Please use this identifier to cite or link to this item: http://hdl.handle.net/2381/13952
Title: Participation and performance in international business meetings
Authors: Rogerson-Revell, Pamela
First Published: 8-Apr-2008
Publisher: Elsevier
Citation: English for Specific Purposes, 2008, 27 (3), pp. 338-360
Abstract: With the continuing globalisation of markets and internationalisation of trade, professionals from a wide range of organisations, from large multinational corporations to small to medium size enterprises, are increasingly coming together to do business in the international workplace, particularly in meetings. Such international events usually bring together people from different linguistic and socio-cultural backgrounds with the result that a common language of communication is frequently adopted. More often than not this lingua franca is English. While English for International Business (EIB) has an essential function as a lingua franca in multilingual settings, it can also present challenges both linguistically and culturally, particularly as more and more interactions are between speakers whose first language is not English. This paper reports on preliminary research which forms part of a larger scale study investigating the use of English as a lingua franca in international business meetings. The paper summarises the findings of a questionnaire exploring the use of EIB by a particular European business organisation. It is hoped that the limited findings will help shed light on some of the language issues that may be present in such international contexts and the possible communications difficulties and frustrations that can result. A positive result is that as well as uncovering some of these challenges, the analysis also shows an awareness by many participants of some of the strategies that can be used to overcome them.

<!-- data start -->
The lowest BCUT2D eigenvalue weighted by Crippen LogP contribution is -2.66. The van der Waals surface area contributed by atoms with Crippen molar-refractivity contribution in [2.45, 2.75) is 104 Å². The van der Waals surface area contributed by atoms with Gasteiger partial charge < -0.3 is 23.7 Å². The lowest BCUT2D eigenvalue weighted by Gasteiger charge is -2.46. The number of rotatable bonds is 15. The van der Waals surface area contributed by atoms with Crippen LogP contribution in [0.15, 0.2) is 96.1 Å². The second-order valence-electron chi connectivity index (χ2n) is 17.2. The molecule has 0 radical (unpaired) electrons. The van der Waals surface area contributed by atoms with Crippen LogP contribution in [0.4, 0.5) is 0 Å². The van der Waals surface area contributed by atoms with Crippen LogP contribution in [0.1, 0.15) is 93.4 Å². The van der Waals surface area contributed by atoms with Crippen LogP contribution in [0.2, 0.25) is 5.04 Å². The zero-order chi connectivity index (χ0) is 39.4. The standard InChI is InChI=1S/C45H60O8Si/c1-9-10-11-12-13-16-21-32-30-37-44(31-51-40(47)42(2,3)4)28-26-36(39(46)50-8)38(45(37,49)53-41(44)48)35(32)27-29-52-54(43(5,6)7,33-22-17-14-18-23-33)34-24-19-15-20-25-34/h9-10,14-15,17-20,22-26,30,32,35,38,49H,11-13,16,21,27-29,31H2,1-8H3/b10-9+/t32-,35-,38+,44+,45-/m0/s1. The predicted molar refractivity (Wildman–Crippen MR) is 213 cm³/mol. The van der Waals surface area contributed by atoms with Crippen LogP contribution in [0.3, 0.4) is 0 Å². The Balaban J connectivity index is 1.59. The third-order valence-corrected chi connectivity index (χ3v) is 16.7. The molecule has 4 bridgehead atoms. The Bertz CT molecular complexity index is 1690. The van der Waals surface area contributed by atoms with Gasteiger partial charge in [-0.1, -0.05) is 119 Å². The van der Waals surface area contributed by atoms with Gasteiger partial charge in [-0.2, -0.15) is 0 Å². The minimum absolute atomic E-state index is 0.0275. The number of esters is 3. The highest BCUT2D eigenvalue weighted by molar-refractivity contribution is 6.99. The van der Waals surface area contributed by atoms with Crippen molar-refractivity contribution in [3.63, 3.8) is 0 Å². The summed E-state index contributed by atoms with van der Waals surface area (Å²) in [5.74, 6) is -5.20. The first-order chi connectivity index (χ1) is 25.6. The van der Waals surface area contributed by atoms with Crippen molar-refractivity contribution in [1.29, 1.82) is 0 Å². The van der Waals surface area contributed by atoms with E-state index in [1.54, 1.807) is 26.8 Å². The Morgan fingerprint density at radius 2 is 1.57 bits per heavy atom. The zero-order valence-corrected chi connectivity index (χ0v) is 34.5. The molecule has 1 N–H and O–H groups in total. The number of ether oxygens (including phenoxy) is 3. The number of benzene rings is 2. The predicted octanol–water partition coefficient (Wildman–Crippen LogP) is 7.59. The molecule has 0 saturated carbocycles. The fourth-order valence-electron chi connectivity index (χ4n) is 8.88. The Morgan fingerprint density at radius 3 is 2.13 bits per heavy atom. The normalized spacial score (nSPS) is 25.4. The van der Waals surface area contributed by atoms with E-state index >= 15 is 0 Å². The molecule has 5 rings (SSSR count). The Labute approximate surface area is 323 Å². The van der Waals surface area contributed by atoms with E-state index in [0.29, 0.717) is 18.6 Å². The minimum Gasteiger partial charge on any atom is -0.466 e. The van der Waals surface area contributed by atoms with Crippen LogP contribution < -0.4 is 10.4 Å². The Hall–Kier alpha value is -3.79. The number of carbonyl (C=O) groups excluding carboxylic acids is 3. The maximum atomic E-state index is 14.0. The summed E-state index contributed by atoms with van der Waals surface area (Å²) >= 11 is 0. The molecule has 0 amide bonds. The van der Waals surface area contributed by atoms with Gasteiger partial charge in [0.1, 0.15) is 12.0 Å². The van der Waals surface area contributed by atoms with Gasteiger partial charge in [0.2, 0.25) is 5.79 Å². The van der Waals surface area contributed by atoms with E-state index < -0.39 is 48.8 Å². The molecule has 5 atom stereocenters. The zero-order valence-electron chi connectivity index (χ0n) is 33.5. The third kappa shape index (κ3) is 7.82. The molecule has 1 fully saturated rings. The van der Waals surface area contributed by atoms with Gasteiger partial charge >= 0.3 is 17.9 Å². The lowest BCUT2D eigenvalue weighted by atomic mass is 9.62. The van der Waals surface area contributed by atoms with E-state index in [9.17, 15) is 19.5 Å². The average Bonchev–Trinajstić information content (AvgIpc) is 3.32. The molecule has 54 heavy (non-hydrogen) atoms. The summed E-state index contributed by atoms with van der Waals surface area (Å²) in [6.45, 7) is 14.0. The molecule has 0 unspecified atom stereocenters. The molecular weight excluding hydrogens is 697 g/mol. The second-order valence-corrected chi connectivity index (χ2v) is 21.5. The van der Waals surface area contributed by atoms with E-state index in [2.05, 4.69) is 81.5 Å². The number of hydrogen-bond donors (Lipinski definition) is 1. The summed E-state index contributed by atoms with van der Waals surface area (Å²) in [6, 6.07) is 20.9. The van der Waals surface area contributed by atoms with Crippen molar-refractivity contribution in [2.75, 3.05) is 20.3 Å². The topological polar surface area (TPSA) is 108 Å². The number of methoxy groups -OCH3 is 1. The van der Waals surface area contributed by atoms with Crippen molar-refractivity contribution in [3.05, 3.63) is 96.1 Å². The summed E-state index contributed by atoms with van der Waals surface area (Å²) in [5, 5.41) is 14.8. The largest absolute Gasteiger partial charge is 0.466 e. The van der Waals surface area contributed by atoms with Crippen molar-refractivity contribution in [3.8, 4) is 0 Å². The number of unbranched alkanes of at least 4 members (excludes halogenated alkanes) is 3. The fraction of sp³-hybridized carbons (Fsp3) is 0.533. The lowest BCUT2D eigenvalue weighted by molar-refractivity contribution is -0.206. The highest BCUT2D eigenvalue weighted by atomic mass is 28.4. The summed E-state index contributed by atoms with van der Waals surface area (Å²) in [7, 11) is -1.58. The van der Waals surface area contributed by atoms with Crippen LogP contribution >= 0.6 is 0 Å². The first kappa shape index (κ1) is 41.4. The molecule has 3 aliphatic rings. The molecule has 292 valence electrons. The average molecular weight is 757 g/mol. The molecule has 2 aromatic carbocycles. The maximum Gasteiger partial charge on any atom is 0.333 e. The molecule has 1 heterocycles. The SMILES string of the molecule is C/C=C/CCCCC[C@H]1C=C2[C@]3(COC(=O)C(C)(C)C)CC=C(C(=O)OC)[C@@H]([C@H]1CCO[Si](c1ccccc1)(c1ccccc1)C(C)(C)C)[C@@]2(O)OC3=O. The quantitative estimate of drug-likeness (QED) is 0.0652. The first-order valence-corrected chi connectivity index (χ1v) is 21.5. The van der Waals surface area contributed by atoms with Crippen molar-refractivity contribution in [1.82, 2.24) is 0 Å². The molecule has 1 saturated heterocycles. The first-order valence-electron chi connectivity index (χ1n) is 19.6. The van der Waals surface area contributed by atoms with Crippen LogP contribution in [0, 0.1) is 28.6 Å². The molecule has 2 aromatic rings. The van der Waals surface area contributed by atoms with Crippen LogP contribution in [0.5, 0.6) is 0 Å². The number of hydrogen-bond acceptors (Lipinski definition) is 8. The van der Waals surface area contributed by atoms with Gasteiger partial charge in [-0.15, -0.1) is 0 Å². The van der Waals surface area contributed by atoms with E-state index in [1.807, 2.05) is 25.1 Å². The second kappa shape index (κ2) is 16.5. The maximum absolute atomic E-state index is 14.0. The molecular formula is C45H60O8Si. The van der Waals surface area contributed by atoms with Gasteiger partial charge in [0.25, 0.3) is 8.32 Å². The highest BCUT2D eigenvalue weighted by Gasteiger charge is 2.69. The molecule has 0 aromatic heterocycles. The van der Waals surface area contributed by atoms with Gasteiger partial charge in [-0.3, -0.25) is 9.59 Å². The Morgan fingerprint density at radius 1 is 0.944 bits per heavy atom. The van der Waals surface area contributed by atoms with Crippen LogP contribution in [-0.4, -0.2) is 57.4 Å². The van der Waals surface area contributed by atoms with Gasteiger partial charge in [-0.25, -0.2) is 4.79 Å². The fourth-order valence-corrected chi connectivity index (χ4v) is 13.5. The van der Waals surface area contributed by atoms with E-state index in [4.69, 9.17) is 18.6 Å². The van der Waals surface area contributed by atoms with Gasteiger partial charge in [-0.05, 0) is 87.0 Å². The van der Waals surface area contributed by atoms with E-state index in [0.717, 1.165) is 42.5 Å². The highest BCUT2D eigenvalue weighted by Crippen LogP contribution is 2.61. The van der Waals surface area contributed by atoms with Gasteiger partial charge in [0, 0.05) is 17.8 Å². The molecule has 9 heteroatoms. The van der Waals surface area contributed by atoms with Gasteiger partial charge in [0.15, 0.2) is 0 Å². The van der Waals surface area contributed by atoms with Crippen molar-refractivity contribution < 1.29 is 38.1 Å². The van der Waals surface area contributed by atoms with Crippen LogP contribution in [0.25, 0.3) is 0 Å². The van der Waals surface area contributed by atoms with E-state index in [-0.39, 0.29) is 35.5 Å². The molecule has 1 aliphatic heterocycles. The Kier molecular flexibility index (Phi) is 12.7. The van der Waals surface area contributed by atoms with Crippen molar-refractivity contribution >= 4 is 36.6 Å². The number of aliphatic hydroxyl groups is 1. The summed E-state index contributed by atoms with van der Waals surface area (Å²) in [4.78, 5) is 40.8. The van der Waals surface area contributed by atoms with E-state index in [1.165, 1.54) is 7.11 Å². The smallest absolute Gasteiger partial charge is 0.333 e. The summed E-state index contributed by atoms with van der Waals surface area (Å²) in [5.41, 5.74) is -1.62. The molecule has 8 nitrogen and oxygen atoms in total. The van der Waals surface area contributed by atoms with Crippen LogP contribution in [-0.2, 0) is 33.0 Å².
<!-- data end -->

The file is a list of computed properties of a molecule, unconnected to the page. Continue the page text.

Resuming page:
DOI Link: 10.1016/j.esp.2008.02.003
ISSN: 0889-4906
Links: http://hdl.handle.net/2381/13952
http://www.sciencedirect.com/science/article/pii/S0889490608000069
Type: Journal Article
Rights: Creative Commons “Attribution Non-Commercial No Derivatives” licence CC BY-NC-ND, further details of which can be found via the following link: http://creativecommons.org/licenses/by-nc-nd/4.0/ Archived with reference to SHERPA/RoMEO and publisher website.
Appears in Collections:Published Articles, School of Education

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